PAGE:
# Existence of probability measure on the circle with given Fourier coefficients

We say that a Hermitian symmetric (i.e., $$f_{-n} = f_n^*$$ for any $$n \in \mathbb{Z})$$ sequence $$(f_n)_{n\in \mathbb{Z}}$$ is positive-definite if, for any $$N \geq 0$$ and any $$z_0 , \ldots, z_N \in \mathbb{C}$$, $$$$\sum_{n,m =0}^N f_{n-m} z_n z_m^* \geq 0. \tag{1}$$$$

According to the Herglotz-Bochner theorem, a Hermitian symmetric sequence $$(f_n)_{n\in \mathbb{Z}}$$ with $$f_0 = 1$$ is positive-definite if and only if there exists a probability measure $$\mu$$ in the circle $$\mathbb{T} = \mathbb{R} / \mathbb{Z}$$ such that $$$$f_n = \hat{\mu}_n := \int_{\mathbb{T}} \mathrm{e}^{2\pi \mathrm{i} n x } \mathrm{d}\mu (x).$$$$

Assume now that I am given a vector $$(f_{-N_0} , \ldots, f_0 , \ldots , f_{N_0}) \in \mathbb{C}^{2N_0+1}$$ such that $$f_0 = 1$$ and $$f_{-n} = f_n^*$$ for any $$|n|\leq N_0$$ and such that (1) holds for any $$N \leq N_0$$. Is it always possible to complete the vector $$(f_n)_{|n|\leq N_0}$$ into a positive-definite sequence $$(f_n)_{n\in \mathbb{Z}}$$, or, equivalently, is there always a probability measure $$\mu$$ in $$\mathbb{T}$$ such that $$\hat{\mu}_n = f_n$$ for $$|n|\leq N_0$$?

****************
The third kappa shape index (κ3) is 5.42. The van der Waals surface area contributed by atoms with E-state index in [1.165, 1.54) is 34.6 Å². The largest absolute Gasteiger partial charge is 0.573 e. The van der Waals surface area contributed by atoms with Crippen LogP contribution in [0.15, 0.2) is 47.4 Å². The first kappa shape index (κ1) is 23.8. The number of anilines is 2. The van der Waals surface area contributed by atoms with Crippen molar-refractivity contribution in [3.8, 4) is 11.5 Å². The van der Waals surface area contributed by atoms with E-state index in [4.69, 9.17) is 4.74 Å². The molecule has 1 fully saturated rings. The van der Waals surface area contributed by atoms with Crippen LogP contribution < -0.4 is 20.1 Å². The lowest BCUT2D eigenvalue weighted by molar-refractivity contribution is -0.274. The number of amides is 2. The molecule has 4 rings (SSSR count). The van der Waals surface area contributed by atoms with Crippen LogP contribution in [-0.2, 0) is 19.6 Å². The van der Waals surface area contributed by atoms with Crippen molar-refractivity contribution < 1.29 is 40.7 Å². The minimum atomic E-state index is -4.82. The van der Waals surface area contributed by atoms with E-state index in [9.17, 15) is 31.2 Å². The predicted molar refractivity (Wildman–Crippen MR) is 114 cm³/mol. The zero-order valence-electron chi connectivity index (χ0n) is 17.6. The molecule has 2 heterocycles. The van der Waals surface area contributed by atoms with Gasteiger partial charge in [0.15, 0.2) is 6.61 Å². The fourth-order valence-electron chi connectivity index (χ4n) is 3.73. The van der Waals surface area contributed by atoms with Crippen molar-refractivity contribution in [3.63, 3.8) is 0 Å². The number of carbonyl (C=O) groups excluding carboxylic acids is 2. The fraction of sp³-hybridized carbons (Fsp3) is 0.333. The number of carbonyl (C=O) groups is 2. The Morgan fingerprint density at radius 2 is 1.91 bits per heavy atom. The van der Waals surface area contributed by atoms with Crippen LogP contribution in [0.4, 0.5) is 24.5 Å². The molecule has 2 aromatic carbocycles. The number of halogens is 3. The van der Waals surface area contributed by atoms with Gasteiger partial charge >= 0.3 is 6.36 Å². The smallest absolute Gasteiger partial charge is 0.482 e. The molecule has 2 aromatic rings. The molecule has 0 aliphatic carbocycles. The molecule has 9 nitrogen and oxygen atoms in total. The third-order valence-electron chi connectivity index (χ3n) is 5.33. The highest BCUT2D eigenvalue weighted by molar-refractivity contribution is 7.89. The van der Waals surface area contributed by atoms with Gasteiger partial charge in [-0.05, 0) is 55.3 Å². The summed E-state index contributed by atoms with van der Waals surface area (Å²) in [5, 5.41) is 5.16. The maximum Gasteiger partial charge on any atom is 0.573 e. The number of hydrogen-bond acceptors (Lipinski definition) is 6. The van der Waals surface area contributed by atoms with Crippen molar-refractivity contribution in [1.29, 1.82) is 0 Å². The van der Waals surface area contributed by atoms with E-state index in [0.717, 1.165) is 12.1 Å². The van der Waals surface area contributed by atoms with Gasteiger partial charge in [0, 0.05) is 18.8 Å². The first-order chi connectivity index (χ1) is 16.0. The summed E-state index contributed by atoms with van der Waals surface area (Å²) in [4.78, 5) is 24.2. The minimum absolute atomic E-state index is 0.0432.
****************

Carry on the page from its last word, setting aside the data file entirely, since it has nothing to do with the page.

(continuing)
Yes, this works. Condition (1) says that $$\int |p(e^{ix})|^2\, d\mu(x)\ge 0$$ for every polynomial $$p(z)=\sum_{n=0}^N p_n z^n$$. By the Fejer-Riesz theorem, these squares $$|p|^2$$ range exactly over the trigonometric polynomials $$f=\sum_{|n|\le N} f_n z^n$$ with $$f\ge 0$$ on $$|z|=1$$.
So we have a positive linear functional on this vector space $$\{ f = \sum_{|n|\le N} f_n z^n \}$$. This can be extended to a positive linear functional on $$C(T)$$; see here for background. This extension gives us the desired measure.
• @Goulifet: By the way, my notation in the first line is a bit sloppy, I really mean what you get if you assume that $\mu$ has the right Fourier coefficients, and then you multiply out $\int |p|^2\, d\mu$ (in other words, this depends on the $f_n$ only and not on a hypothetical $\mu$). But I leave it in this form, it seems clear from the context. Commented Aug 20, 2020 at 2:30
• @Goulifet: One more afterthought: In the analogous problem for moments (instead of Fourier coefficients), there is a rather explicit description of all such measures $\mu$ ("Nevanlinna parametrization"). There probably must be something similar here. Commented Aug 20, 2020 at 14:15